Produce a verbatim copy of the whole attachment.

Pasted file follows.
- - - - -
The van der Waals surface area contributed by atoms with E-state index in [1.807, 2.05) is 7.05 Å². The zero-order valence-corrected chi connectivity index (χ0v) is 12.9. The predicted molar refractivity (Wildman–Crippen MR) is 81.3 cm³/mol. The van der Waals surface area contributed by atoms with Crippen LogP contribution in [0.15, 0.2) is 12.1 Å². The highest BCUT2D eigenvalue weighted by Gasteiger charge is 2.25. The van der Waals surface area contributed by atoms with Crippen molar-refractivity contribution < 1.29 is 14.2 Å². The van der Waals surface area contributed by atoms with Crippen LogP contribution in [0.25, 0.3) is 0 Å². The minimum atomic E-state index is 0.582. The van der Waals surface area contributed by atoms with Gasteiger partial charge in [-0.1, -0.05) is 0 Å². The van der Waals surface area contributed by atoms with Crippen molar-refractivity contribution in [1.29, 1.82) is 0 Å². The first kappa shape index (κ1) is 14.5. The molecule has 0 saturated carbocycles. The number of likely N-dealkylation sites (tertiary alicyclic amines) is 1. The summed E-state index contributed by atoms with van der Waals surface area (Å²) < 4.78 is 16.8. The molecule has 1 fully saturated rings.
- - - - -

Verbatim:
The van der Waals surface area contributed by atoms with E-state index in [1.807, 2.05) is 7.05 Å². The zero-order valence-corrected chi connectivity index (χ0v) is 12.9. The predicted molar refractivity (Wildman–Crippen MR) is 81.3 cm³/mol. The van der Waals surface area contributed by atoms with Crippen LogP contribution in [0.15, 0.2) is 12.1 Å². The highest BCUT2D eigenvalue weighted by Gasteiger charge is 2.25. The van der Waals surface area contributed by atoms with Crippen molar-refractivity contribution < 1.29 is 14.2 Å². The van der Waals surface area contributed by atoms with Crippen LogP contribution in [0.25, 0.3) is 0 Å². The minimum atomic E-state index is 0.582. The van der Waals surface area contributed by atoms with Gasteiger partial charge in [-0.1, -0.05) is 0 Å². The van der Waals surface area contributed by atoms with Crippen molar-refractivity contribution in [1.29, 1.82) is 0 Å². The first kappa shape index (κ1) is 14.5. The molecule has 0 saturated carbocycles. The number of likely N-dealkylation sites (tertiary alicyclic amines) is 1. The summed E-state index contributed by atoms with van der Waals surface area (Å²) < 4.78 is 16.8. The molecule has 1 fully saturated rings.